What counts’ as accountability, and who decides?

Working Paper by Jonathan Fox: “Accountability is often treated as a magic bullet, an all-purpose solution to a very wide range of problems—from corrupt politicians or the quality of public service provision to persistent injustice and impunity. The concept has become shorthand to refer to diverse efforts to address problems with the exercise of power. In practice, the accountability idea is malleable, ambiguous — and contested.

This working paper unpacks diverse understandings of accountability ideas, using the ‘keywords’ approach. This tradition takes everyday big ideas whose meanings are often taken for granted and makes their subtexts explicit. The proposition here is that ambiguous or contested language can either constrain or enable possible strategies for promoting accountability. After all, different potential coalition partners may use the same term with different meanings—or may use different terms to communicate the same idea. Indeed, the concept’s fundamental ambiguity is a major reason why it can be difficult to communicate ideas about accountability across disciplines, cultures, and languages. The goal here is to inform efforts to find common ground between diverse potential constituencies for accountable governance.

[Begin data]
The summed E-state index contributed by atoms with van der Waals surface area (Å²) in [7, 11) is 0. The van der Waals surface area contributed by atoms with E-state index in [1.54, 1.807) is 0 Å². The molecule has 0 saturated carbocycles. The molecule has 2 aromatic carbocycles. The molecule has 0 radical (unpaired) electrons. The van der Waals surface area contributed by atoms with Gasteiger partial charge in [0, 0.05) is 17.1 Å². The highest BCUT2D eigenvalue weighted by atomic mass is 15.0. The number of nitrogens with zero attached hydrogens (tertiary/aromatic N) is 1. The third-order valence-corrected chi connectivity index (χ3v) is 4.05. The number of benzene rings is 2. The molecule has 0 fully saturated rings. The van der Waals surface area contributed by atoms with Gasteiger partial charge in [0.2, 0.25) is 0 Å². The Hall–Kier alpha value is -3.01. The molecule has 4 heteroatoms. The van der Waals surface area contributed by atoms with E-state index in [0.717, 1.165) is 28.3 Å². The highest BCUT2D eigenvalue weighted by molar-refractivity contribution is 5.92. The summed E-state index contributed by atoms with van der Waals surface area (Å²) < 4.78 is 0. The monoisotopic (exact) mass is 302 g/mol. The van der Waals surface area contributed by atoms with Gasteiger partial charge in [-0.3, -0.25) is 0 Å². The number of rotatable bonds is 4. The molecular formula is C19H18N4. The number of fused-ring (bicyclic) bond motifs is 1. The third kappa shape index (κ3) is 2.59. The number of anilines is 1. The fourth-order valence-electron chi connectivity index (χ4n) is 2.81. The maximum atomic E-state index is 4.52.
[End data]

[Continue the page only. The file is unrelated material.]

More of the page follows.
This analysis is informed by dialogue with advocates and reformers from many countries and sectors, many of whom share their ideas in blogposts on the Accountability Keywords website (see also #AccountabilityKeyword on social media). Both the working paper and blogposts reflect on accountability-related words and sayings that resonate with popular cultures, to get a better handle on what sticks.

The format of the working paper is nonlinear, designed so that readers can go right to the keywords that spark their interest:

  • The introduction maps the landscape of accountability keywords.
  • Section 2 addresses what counts as accountability?
  • Section 3 identifies big concepts that overlap with accountability but are not synonyms- such as good governance, democracy, responsiveness and responsibility.
  • Section 4 shows the relevance of accountability adjectives by spelling out different ways in which the idea is understood.
  • Section 5 unpacks widely used, emblematic keywords in the field.
  • Section 6 considers more specialized keywords, focusing on examples that serve as shorthand for big ideas within specific communities of practice.
  • Section 7 brings together a range of widely-used accountability sayings, from the ancient to the recently-invented—illustrating the enduring and diverse nature of accountability claims.
  • Section 8 makes a series of propositions for discussion…(More)”.